September 10, 2010
Here’s a quick breakdown on the biggest food news of the day, in a short, easily digestible form.
GM Salmon: The New Wild West of Fish Farming
As wild fish populations diminish, it’s no wonder genetically modified salmon is seen as a solution. The product of a company called AquaBounty Technologies, the AquaVantage™ salmon combines the DNA from an Atlantic salmon, Chinook salmon, and an eel-like fish called an ocean pout. This magic combination allows the fish to grow all year round — even during the cold months when most salmon stop. The AquaVantage™ fish reach market weight in around half the time of their conventionally farmed counterparts. While farming more fish with fewer resources sounds like a great option, there’s a catch — and we don’t mean a catch of the day.
As a 60-day FDA evaluation period of GM salmon gets underway, it’s important to note that there have been no independent studies of the fish. In fact, while AquaBounty claims the animal is safe, they’re basing their claims solely on their own research. Secondly, these are the first genetically engineered animals to be evaluated by the FDA, meaning there’s no precedent and therefore no existing standards. Although the salmon’s very genetics will be altered, The FDA is using standards for animals treated with pharmaceuticals. And thirdly, there is always the chance of escape and interbreeding with wild salmon populations, as well as other interference with surrounding ecosystems.
The FDA is planning public hearings to discuss the approval process later this month, so now is the time for concerned consumers to add their feedback.
File Under: Duh
When it comes to assessing organic produce, scientific research tends to be narrowly focused on nutritional content, while ignoring pesticide residue, which is arguably an equally important factor in choosing healthy food. Thus far, such research has looked a little like a pendulum; one study proclaims organic’s superior nutritional value, and the next study says just the opposite.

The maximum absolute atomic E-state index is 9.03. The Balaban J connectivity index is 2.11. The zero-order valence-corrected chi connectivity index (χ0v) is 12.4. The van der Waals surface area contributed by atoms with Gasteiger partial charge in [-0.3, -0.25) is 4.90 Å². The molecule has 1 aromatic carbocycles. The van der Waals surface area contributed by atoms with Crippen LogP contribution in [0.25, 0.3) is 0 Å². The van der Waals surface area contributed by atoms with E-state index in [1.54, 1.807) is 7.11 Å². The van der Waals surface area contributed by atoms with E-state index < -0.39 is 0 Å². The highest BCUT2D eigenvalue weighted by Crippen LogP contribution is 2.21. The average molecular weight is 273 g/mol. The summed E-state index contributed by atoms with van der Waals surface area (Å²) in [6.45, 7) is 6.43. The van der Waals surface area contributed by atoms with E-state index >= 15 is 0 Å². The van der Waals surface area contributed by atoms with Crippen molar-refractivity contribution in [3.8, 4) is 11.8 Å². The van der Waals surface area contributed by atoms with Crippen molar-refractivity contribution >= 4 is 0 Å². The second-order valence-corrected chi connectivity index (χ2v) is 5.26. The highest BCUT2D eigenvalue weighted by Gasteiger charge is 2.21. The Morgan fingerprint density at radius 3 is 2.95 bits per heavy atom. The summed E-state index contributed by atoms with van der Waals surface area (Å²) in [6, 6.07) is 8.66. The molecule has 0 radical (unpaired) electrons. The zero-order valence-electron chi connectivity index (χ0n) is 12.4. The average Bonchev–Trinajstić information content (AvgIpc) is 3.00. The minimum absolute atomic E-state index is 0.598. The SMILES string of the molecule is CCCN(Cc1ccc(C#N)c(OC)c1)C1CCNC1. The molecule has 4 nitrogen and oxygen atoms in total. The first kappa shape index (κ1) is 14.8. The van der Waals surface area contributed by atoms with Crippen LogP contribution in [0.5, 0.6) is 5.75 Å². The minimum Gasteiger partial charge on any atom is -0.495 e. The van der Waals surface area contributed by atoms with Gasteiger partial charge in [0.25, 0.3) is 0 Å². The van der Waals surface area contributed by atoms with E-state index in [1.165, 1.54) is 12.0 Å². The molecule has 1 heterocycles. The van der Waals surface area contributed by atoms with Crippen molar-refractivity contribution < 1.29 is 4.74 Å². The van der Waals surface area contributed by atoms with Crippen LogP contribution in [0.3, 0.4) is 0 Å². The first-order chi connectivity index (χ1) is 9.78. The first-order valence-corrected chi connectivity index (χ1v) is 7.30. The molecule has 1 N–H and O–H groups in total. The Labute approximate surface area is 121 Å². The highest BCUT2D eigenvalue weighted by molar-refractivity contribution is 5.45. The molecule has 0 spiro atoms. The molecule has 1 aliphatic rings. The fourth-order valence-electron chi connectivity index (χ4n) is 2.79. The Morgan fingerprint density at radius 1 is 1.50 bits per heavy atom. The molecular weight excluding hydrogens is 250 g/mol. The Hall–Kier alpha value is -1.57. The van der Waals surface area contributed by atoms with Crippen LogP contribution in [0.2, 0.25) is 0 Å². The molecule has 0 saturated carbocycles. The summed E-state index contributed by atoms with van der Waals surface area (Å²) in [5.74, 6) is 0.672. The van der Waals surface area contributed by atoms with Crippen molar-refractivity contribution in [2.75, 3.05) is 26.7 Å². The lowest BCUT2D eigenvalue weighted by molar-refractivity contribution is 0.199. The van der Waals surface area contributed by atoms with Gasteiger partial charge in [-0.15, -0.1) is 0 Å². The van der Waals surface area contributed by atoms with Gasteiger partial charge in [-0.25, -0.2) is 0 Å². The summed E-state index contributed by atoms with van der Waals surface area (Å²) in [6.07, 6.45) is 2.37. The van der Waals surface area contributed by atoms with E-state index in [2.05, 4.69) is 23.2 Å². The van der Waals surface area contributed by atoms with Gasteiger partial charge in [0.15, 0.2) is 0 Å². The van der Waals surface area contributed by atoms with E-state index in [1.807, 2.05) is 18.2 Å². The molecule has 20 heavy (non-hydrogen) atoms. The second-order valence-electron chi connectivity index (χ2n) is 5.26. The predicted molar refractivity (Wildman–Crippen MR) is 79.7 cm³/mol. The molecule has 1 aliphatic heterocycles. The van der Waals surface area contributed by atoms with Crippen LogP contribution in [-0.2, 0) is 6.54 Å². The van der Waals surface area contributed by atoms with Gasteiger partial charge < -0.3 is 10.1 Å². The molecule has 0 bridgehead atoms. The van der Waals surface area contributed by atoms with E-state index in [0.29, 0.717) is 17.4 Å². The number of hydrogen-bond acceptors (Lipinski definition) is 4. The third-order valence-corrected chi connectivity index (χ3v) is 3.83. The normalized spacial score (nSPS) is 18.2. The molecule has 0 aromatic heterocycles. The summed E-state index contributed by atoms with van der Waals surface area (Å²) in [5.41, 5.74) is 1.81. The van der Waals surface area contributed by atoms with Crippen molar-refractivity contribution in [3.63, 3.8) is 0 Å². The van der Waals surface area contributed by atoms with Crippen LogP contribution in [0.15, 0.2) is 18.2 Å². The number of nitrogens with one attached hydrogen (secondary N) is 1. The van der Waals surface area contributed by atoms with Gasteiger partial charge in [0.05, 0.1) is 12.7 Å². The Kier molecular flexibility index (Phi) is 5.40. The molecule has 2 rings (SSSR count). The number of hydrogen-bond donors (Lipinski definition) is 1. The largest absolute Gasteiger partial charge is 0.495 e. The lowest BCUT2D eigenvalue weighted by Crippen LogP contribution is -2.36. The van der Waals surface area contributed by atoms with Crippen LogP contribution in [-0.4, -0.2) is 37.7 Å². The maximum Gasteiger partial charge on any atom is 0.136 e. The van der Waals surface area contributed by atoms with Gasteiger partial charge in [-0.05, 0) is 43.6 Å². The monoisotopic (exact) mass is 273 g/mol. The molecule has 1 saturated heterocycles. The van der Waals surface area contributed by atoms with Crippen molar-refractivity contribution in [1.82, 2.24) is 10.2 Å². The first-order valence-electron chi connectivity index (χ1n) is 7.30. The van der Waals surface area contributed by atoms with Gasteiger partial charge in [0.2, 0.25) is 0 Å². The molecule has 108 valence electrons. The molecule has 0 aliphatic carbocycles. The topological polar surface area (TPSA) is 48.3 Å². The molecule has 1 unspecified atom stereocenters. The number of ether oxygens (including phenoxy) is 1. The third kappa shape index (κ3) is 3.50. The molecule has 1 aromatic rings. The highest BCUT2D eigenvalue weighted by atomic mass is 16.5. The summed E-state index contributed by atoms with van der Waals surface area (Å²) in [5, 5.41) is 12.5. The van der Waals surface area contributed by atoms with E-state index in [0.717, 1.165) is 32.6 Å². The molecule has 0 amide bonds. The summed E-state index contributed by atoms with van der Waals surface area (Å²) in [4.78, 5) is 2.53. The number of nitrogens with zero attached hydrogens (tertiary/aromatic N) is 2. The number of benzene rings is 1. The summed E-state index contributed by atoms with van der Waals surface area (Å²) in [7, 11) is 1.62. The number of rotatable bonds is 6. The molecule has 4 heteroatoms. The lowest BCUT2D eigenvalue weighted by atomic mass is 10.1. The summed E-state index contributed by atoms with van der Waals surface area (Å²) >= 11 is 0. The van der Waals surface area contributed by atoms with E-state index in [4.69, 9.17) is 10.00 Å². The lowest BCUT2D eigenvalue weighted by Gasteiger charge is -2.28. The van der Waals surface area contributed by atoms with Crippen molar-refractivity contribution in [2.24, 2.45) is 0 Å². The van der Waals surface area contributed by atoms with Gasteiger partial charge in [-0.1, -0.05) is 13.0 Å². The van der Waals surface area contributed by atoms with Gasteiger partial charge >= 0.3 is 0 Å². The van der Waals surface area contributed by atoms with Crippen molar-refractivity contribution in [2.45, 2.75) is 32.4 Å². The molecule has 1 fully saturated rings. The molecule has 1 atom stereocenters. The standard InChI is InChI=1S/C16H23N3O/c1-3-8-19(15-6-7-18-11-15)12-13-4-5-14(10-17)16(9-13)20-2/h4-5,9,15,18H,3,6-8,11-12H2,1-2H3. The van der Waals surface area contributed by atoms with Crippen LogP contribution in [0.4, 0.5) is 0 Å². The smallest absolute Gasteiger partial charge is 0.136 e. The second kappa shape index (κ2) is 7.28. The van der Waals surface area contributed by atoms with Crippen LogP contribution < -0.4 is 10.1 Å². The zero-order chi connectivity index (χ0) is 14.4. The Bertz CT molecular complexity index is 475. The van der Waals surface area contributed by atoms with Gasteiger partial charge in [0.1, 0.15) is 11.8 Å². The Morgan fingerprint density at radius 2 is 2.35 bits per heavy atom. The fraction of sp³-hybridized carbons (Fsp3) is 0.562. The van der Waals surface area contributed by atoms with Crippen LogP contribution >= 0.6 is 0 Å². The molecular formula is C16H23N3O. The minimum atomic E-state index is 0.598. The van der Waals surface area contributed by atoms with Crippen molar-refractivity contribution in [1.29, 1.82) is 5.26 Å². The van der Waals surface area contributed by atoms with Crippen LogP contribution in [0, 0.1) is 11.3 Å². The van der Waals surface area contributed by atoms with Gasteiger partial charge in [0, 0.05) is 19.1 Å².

The latest study, however, might be the most comprehensive to date. A team of scientists from Washington State University analyzed three strawberry varieties on more than two dozen commercial California fields — 13 conventional and 13 organic. They also studied the soil in which the berries had grown.
They found that organic strawberries had “significantly higher antioxidant activity and concentrations of ascorbic acid [Vitamin C] and phenolic compounds than conventionally grown berries.” The researchers also found that — surprise surprise — organic soils “excelled in a variety of key chemical and biological properties, including carbon sequestration, nitrogen, microbial biomass, enzyme activities, and micronutrients.” While the science makes it clear that ecosystem health is an important benefit of organic farming, it stops short of directly tying soil health to human health.
The Evidence is Eggstra Clear
As news about the egg recall begins to wane, we wanted to point to one recent article that draws a clear connection between pathogens found in eggs and the ways hens are raised. The article — by John Robbins in the Huffington Post — brings this important point to light: “There have been nine scientific studies published on the issue in the last five years in peer-reviewed journals. Every single one of them has found increased Salmonella rates in eggs coming from facilities that confine hens in cages.”
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